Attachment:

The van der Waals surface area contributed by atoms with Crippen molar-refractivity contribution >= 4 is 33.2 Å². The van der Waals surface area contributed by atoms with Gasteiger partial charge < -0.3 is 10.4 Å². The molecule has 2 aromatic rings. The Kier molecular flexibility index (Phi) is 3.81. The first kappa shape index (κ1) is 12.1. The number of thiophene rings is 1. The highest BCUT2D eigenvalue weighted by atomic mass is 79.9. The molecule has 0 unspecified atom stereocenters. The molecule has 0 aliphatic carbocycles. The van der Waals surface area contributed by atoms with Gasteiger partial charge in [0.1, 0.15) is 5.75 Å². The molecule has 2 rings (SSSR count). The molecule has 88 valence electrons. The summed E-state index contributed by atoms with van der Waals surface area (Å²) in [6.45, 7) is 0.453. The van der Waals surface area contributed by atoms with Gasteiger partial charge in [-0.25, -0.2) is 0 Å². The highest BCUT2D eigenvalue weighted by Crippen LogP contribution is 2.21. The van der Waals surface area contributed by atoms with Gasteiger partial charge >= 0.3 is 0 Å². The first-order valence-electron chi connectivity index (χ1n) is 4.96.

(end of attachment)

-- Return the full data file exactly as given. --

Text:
The van der Waals surface area contributed by atoms with Crippen molar-refractivity contribution >= 4 is 33.2 Å². The van der Waals surface area contributed by atoms with Gasteiger partial charge < -0.3 is 10.4 Å². The molecule has 2 aromatic rings. The Kier molecular flexibility index (Phi) is 3.81. The first kappa shape index (κ1) is 12.1. The number of thiophene rings is 1. The highest BCUT2D eigenvalue weighted by atomic mass is 79.9. The molecule has 0 unspecified atom stereocenters. The molecule has 0 aliphatic carbocycles. The van der Waals surface area contributed by atoms with Gasteiger partial charge in [0.1, 0.15) is 5.75 Å². The molecule has 2 rings (SSSR count). The molecule has 88 valence electrons. The summed E-state index contributed by atoms with van der Waals surface area (Å²) in [6.45, 7) is 0.453. The van der Waals surface area contributed by atoms with Gasteiger partial charge in [-0.25, -0.2) is 0 Å². The highest BCUT2D eigenvalue weighted by Crippen LogP contribution is 2.21. The van der Waals surface area contributed by atoms with Gasteiger partial charge >= 0.3 is 0 Å². The first-order valence-electron chi connectivity index (χ1n) is 4.96.